An entire block was devoted to solving this problem.  The solution delivered in two ways depower these characters. A lot of old school planeswalkers, were demoted to normal so they could be printed as normal creatures.  And a lot of narrative energy was focused on explaining how new planeswalkers and older planeswalkers who have the abilities in the style of new planeswalkers were different from old ones and the players.  I probably should devote an entire post on them but here goes.

Planeswalkers come into play with a number of loyalty counters.  Each of their abilities affects how much loyalty they have to you as fellow planeswalker. When they have no more loyalty they book and go off to do their own thing. Just for the record planeswalker abilities are generally activated abilities.  Planeswalkers have a version of the legend rule. It's not the legend rule but it's close. There can be only one planeswalker of a given subtype on the field.

Subtypes, The Legend Rule and The Planeswalker Rule

And I was going to explain subtypes when going in detail about creatures. Okay creatures and planeswalkers have subtypes on creatures they're generally a race and class, like human warrior or elf archer.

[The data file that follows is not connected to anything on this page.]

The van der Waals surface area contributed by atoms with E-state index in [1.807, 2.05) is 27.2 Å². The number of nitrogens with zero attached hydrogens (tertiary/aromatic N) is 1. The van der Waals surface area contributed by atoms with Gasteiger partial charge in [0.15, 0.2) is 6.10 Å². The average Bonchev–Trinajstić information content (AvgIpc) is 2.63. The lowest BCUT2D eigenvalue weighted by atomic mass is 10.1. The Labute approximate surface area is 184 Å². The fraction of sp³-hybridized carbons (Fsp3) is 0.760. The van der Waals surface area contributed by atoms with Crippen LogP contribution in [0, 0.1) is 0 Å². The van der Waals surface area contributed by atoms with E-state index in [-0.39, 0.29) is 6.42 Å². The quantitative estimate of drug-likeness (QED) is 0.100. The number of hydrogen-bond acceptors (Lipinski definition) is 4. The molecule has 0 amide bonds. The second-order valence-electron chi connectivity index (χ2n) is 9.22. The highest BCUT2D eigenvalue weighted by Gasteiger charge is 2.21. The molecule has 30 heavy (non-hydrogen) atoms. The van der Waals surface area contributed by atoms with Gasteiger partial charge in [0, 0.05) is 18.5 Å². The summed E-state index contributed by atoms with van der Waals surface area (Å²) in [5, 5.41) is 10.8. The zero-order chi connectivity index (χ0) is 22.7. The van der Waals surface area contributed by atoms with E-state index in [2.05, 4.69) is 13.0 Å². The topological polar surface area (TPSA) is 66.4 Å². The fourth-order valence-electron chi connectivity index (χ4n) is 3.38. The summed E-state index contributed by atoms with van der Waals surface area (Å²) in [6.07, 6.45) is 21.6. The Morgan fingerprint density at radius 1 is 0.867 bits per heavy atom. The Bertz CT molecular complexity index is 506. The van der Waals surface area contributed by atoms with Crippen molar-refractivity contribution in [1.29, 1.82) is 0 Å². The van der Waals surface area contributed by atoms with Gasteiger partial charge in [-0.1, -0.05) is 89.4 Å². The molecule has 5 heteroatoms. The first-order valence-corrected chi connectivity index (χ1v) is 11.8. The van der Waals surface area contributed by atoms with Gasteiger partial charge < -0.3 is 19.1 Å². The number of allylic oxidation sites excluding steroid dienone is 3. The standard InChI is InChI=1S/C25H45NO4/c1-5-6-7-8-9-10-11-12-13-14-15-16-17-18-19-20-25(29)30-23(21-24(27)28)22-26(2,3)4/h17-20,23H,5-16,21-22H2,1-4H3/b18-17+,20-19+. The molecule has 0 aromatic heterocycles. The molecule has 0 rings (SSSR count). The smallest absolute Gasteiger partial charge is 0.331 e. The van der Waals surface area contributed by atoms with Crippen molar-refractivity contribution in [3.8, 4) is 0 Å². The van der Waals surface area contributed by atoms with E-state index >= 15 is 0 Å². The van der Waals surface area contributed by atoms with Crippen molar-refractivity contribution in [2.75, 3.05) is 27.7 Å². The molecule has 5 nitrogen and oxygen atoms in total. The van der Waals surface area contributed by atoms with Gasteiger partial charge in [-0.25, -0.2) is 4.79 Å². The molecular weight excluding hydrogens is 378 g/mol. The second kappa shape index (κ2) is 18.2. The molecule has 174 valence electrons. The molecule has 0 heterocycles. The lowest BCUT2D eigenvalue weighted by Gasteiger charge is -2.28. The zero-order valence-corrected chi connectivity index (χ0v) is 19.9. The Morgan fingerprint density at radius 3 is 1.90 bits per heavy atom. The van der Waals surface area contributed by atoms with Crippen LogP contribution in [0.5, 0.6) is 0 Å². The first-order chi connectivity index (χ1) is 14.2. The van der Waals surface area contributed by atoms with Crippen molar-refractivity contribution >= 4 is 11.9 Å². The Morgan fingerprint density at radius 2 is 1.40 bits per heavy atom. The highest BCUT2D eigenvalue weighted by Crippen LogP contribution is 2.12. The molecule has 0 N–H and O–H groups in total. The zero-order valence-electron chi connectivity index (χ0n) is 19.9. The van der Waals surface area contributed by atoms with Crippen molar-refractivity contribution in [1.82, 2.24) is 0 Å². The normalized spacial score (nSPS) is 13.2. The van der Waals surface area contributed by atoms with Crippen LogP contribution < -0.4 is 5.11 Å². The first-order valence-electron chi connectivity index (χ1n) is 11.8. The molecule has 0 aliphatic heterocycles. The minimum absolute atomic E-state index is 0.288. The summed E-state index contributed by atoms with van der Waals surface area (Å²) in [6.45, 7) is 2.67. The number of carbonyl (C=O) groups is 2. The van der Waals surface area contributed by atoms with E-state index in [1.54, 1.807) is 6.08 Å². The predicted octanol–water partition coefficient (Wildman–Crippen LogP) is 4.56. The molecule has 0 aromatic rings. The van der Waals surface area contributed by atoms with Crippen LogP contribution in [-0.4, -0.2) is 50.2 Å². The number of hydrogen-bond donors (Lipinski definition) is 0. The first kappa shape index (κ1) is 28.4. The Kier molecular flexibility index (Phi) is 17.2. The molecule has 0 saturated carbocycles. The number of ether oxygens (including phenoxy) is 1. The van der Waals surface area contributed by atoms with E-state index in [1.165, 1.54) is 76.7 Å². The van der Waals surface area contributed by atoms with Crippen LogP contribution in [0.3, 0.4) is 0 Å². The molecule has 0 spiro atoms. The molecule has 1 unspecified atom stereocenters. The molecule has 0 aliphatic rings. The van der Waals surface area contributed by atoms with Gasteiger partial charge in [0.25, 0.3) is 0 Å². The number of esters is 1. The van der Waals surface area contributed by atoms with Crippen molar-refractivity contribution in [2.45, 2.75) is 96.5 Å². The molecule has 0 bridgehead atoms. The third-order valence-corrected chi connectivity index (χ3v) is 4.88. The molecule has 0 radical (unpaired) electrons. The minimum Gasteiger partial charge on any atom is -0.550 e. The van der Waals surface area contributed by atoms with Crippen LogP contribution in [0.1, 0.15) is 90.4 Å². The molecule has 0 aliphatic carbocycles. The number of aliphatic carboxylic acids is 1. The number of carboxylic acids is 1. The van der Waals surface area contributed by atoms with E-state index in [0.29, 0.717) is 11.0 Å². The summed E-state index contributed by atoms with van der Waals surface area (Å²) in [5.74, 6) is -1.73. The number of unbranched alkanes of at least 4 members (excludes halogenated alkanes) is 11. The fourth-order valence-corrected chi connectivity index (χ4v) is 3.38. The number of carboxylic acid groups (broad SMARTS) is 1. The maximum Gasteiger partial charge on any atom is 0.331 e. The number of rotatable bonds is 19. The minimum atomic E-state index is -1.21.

I didn't count it in my original seven because the legend type mostly serves to modify the others. Let's go back to the story of Magic the Gathering. The narrative. You want to represent major characters in the game. And game play wonkiness could lead to their being two Barrin, Master Wizards around so the legend rule was created and later modified. Currently if there are ever more than one copy of a legend on the field both go to the graveyard.

The problem is that there are a few cards that represent the same guy after a major story turn.  So it's possible to have Kamahl fighting himself pre and post epiphany.  So when it came to designing planeswalkers they went a different route. Each planeswalker's subtype represents himself and if there are two planeswalkers of the same subtype they both go to the graveyard. Ajani Vengeant can't be around at the same time as Ajani Goldmane. Dude mellowed.

Sorceries (Non-permanent)
Sorceries as Non-permanents are one shot spells that do their thing and then go to the graveyard. Don't get me wrong some sorceries can create permanents, but in and of themselves they aren't. As usual they can only be cast during your main phase and now we come to the great exception. Let's go with a good ole Fireball.

Instants (Non-permanent)
Instants are the only spell type that can be cast outside of your main turn and can used anytime you have priority. Mainphase, Combat, other players turn... whenevz. And that makes them incredibly flexible. The general rule of thumb is that all things being equal an instant is better than it's sorcery equivalent.

Classic example Giant Growth.